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johYd, by Persons of all Sects and OpiI nions' to the rest of the Books, which we esteem Canonical.
We readily grant again, that, in the The Cafe primitive Times,there were other Books Mother besides the Holy Scriptures, wrote by Books. pious and learned Men, and held in such high Esteem, as to be read in Christian Assemblies j but then we are to consider, that * how justly soever we may value them, yet, upon Enquiry, we shall find, that there is something Humane, something of Infirmity, something of Fallibility in them, which makes them inferior to what is Apostolical; that the best approv'd Piece of them all (I mean the Epistle of Clemens to the Corinthians) \vas,fot many Ages, supposed to be lost, and though, upon its appearing again, the best Criticks thought they had good Reason to pronounce it Genuine, yet, they could not be sure, that it was entirely free from Corruption or Interpolation j that though these Ecclefiafical Writers (as they were called) were, for sometime, read in Churches, yet they were not read as Canonical Scripture, but only in the Nature of Homilies, and Exhortations to Virtue and Piety j and that in Process of Time, even this Practice came to be laid aside, and noE 4 thing
: CUrh's, Reflections on Amyntor.
thing allow'd to be read publickly, but what was of undoubted apoftolick Authority.
The f he This is.the truc History of the Canon
New of Scripture, in some of the earliest Testa- Times of Christianity: And that it con"„"-4°"_" tinued the fame in succeeding Ages, tire. without any Addition or Mutilation, its being translated into so many Tongues, in the four first Centuries, and difpers'd into so many Hands, in so many different Countries, as well as T the Copies of great Antiquity still extant among us, are a convincing Argument; especially considering, that the several Sects of Christians were, all along, so jealous and watchful over each other, that no spurious Piece could be introduced, or genuine Piece suppressed, without their Knowledge and Remonstrance; nor can we imagine, how any Catalogue of
1 Such are the Cambridge Copy, in Greek and Latin, containing the four Gospels, and the Acts of the Apostles; that in the French King's Library, containing St.P^«/'s tpistles; and that in the Library of the Benediclins of St. Germains, all supposed to be above a thousand Years old. The Alexandrian Copy is believed to have been written by Thecla, above 1300 Years ago; a Syriack Manuscript, ia the Library of the Duke of Florence, and a Gothick Translation, of the four Evangelists, formerly belonging to the Abbey of Werdin, are each of them of above a thousand Years Antiquity; besides many more, which are in private Hands. Jenkins Reasonableness, vol. 2.
Books should be received, (exclusive of all others,) but upon the clearest Evidence and. Conviction of their containing the true, and only authentick Rule of Faith and Practice.
We acknowledge once more, thatNotwiththe Number of various Lections in the standil>g New Testament is far from being small; ousRerfbut then it ought to be considered, ing. . z either that most of the/e are of no moment, consisting chiefly of Jynonimous "Words, or expletive Particles j or, that if they be, they are such apparent Errata, as may easily be diicover'd and corrected; that there is hardly one Text, which contains any Article of Faiths subject to such various Readings, as are contrary to sound Doctrine; or that, if there be, there is such a multitude of other Places, wherein the fame Doctrines are plainly and undoubtedly taught, that the different Readings of' one or two Places can be no Prejudice to the constant Tenour of the .whole. Considering, then, what a multitude of Copies and Versions have been made of the New Testament, more certainly than of any other Book extant, instead of wondering at the Differences found among them, which were occasion'd, in 9 great Measure, by the Ignorance or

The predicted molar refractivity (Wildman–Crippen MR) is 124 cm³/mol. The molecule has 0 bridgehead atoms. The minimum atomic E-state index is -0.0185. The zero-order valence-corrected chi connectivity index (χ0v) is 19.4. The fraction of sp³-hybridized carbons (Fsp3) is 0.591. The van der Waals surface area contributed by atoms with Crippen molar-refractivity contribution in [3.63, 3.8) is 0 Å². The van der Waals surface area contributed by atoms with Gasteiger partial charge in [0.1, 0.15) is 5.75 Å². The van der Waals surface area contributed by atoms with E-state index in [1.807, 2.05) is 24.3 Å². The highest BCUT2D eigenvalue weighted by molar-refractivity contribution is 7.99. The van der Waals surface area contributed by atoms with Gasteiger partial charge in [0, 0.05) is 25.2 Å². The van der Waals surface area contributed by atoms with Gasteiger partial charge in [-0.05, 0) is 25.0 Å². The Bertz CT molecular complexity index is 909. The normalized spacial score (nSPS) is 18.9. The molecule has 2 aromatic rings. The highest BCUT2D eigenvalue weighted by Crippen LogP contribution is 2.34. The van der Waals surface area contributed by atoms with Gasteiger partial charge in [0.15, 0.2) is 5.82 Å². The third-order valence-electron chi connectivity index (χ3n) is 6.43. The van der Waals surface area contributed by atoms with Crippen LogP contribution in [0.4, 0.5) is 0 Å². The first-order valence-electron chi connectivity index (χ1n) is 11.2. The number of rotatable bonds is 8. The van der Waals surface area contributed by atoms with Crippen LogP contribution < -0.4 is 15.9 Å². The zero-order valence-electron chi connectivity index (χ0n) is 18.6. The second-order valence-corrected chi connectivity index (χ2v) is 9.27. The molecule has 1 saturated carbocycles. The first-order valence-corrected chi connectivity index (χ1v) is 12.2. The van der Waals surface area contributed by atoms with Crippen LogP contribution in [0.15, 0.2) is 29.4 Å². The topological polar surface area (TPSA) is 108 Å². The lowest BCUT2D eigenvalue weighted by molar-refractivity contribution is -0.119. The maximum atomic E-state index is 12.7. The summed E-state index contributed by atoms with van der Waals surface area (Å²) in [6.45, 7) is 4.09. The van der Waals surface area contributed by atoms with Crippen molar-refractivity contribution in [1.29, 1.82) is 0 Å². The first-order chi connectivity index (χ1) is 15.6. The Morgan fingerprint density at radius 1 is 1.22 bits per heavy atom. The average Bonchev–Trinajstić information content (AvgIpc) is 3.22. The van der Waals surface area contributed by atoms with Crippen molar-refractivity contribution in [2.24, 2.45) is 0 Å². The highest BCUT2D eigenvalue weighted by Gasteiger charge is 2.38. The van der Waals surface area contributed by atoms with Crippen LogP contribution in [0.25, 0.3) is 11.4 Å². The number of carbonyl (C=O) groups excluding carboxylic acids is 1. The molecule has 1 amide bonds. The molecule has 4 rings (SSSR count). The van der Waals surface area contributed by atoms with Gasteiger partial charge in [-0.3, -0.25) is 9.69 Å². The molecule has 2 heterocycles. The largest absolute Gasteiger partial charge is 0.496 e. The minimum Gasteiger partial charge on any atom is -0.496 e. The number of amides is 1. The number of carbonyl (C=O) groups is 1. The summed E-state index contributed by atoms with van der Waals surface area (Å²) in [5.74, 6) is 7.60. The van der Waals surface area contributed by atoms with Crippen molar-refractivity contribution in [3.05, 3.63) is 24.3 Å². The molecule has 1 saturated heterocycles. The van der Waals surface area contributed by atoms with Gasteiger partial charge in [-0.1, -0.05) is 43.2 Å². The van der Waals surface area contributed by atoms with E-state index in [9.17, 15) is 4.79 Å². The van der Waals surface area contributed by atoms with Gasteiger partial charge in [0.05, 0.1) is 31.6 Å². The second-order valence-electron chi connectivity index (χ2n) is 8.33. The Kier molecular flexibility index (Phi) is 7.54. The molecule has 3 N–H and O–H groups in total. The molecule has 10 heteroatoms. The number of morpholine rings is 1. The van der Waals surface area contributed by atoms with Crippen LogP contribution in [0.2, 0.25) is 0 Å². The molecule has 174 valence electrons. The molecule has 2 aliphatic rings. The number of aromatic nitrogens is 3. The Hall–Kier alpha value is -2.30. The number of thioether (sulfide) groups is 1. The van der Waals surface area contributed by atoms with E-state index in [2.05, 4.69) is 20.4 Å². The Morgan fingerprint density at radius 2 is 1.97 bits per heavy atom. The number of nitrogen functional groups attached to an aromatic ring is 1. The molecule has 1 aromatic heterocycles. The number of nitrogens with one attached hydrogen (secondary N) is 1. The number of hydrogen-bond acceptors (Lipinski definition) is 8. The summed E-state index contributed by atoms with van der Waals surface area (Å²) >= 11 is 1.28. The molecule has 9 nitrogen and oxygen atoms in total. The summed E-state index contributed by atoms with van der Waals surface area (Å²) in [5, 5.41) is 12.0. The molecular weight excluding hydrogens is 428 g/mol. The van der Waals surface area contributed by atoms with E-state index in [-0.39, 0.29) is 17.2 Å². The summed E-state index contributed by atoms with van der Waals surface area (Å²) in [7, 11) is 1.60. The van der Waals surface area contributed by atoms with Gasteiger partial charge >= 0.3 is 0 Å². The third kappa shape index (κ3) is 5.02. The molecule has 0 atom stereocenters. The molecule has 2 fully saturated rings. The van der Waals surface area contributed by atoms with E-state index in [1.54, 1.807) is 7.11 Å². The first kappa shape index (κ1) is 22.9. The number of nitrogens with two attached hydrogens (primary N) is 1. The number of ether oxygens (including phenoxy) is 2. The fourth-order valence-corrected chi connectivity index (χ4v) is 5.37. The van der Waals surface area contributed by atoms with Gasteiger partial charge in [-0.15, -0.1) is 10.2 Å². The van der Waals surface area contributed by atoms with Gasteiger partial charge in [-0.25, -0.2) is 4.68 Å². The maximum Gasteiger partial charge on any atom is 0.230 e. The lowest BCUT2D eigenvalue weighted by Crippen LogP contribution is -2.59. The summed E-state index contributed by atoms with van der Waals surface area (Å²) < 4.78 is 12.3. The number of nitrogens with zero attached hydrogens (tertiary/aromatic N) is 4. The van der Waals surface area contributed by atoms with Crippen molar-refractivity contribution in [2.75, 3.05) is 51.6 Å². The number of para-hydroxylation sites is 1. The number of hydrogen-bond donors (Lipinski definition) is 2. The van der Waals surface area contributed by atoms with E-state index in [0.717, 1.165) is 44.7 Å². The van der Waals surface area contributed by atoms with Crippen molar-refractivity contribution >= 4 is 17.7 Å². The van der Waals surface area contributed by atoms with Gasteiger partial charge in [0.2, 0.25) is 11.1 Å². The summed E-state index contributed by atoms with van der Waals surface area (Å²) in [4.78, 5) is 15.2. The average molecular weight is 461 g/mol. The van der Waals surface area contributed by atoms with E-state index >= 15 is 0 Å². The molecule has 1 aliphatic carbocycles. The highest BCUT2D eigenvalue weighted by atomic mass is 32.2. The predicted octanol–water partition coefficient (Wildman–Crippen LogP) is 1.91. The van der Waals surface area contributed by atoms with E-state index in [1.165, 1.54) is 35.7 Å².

Negligence of the rfrmjlators, or 'sranfcribers, we ought to account it no imall Instance of Providence, that it has eseap'd, with so inconsiderable Variations, from those Corruptions and Alterations, which are so frequent in humane Writings. A Reca- Upon a Review then of what has been pitulati- said on this Subject, we may resolve °nh°fetheour selves in this Question—" What Answer. " Security, at this Distance of Time, "have we, that the true and authentick "Canon of the New Testament has "descended to us?" For if the primitive Christians had sofficient Means and Opportunities of knowing what Books were Genuine, or of apojiolich Writing j if, in the latter End of the first Century, the Canon of the New Testament was settled by St. John, a Person every way qualified for that Purpose, and, not long after that, recommended to the Churches every where, and recogniz'd by Synods and Councils; if these apostolick Books were mention'd and recited in the Works of the most ancient Fathers, and acknowledg'd to be soch, in the Writings of those, who bore no good Will to the Christian Cause; if some t few of these, whose Pretensions were at first disputed, were allowed to be Genuine by the best Judges j were receiv'd
into the Canon much sooner than is
S £ C T. IV.
The Evidence of Miracles and
"~T> UT be the Canon of Scripture Theob"iJ never so entire, and its Authors Jeaion' u never so honejt, and never so much u inspir'd; yet how shall we know the "Truth of the Christian Religion, and